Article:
Barry Taylor wants to dance again.
Before October 2019, Barry Taylor was the epitome of good health.
The Eau Claire man did all the right things – annual health exams, prostate exams, colonoscopies – everything medical professionals recommend as a means to proactively take care of himself. He even got plenty of exercise by dancing his way around the country as part of his passion for travel.
But all of that couldn’t ward off the rare blood and bone cancer called multiple myeloma – a cancer that affects nearly one percent of the population, or about one in 132 people.
Dancing is how he met his good friend MaryAnn who is helping him through chemo treatments. Together, they visit the Prevea Cancer Center at HSHS Sacred Heart Hospital each week. Barry knows the chemo is necessary, but said it completely wipes out his energy.
“The cancer is manageable, but now my immune system is weak so I don’t want to get a virus, and the chemo just takes the wind out of my sails,” said Barry. “And I have kayaks and canoes and I’m a fly fisherman, so it’s hard to put that on hold.”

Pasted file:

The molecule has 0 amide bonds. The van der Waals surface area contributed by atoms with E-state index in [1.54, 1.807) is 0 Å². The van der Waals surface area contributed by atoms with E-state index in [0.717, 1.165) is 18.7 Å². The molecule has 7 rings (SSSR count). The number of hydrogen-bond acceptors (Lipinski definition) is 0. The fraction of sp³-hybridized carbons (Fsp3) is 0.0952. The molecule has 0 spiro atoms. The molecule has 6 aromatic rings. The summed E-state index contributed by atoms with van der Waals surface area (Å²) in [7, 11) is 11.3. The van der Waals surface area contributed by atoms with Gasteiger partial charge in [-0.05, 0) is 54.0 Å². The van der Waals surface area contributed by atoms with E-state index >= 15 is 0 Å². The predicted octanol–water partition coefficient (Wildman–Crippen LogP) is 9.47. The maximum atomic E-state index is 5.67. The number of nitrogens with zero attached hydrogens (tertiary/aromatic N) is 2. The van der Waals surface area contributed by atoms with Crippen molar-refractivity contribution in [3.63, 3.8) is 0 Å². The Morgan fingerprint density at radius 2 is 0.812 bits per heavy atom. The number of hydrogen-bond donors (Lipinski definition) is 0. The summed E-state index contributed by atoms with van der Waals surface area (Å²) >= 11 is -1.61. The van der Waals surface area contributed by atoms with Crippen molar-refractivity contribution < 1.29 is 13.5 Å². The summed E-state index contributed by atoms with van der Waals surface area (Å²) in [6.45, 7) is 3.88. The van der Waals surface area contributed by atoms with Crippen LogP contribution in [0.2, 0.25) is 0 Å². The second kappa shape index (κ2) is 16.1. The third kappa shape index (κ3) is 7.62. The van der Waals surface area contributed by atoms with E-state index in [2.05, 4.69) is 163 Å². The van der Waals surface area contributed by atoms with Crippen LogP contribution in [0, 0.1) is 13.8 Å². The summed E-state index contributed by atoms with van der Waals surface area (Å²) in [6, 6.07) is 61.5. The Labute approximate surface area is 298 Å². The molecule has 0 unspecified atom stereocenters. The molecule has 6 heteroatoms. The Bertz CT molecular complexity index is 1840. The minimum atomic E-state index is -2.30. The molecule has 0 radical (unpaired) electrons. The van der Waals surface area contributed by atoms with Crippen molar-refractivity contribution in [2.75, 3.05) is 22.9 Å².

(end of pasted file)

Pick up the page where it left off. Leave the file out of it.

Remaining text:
Prevea Cancer Center at HSHS Sacred Heart Hospital is accredited by the American College of Surgeons Commission on Cancer. For more information, call 715.717.3300.
Despite setbacks, Barry’s positivity seems to bounce off him, infecting all the nurses who see him on appointment days. In fact, his medical appointments always seem to turn into a family visit.
“The people are so good to me,” said Barry. “I don’t have family of my own, but when I come here it’s like the family I never had.”
At age 77, Barry is determined to travel again, and dance again, but even if his do-si-do has to slow, he considers himself the luckiest man around.
“I’m in the best place I can be for care, and I’ve lived a great life,” he said. “I see people in wheelchairs and people who are in bed and hooked up to IVs – they’d give every penny they have to have my health and walk out of here, but they can’t. I’m lucky and I know I’m lucky.”
Barry’s diagnosis means he will be on chemo the rest of his life. He hopes it’s the pill form so he can live his best life with whatever time remains.
“In life you go through doors and you don’t know when that door opens if it’s a good one or a bad one, but you just keep going and that’s the whole point – you keep moving forward – and I’ve got five years or better to do that,” he said.